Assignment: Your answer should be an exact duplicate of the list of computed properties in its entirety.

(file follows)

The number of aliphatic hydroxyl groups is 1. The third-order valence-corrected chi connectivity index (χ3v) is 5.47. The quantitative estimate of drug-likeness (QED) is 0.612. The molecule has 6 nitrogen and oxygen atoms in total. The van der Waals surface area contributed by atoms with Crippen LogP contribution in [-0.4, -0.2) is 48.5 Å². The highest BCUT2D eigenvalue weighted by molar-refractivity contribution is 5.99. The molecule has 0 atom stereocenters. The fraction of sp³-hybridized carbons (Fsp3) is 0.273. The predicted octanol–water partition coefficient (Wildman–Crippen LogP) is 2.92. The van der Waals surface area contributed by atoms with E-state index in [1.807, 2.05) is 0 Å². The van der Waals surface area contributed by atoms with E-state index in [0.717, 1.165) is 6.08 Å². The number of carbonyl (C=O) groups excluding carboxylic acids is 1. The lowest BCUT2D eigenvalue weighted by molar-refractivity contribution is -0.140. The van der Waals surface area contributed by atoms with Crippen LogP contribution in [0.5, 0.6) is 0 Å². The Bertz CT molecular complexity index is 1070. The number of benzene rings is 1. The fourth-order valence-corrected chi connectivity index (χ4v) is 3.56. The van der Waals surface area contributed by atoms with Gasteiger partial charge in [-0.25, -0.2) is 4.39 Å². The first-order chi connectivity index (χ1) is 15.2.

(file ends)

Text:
The number of aliphatic hydroxyl groups is 1. The third-order valence-corrected chi connectivity index (χ3v) is 5.47. The quantitative estimate of drug-likeness (QED) is 0.612. The molecule has 6 nitrogen and oxygen atoms in total. The van der Waals surface area contributed by atoms with Crippen LogP contribution in [-0.4, -0.2) is 48.5 Å². The highest BCUT2D eigenvalue weighted by molar-refractivity contribution is 5.99. The molecule has 0 atom stereocenters. The fraction of sp³-hybridized carbons (Fsp3) is 0.273. The predicted octanol–water partition coefficient (Wildman–Crippen LogP) is 2.92. The van der Waals surface area contributed by atoms with E-state index in [1.807, 2.05) is 0 Å². The van der Waals surface area contributed by atoms with E-state index in [0.717, 1.165) is 6.08 Å². The number of carbonyl (C=O) groups excluding carboxylic acids is 1. The lowest BCUT2D eigenvalue weighted by molar-refractivity contribution is -0.140. The van der Waals surface area contributed by atoms with Crippen LogP contribution in [0.5, 0.6) is 0 Å². The Bertz CT molecular complexity index is 1070. The number of benzene rings is 1. The fourth-order valence-corrected chi connectivity index (χ4v) is 3.56. The van der Waals surface area contributed by atoms with Gasteiger partial charge in [-0.25, -0.2) is 4.39 Å². The first-order chi connectivity index (χ1) is 15.2.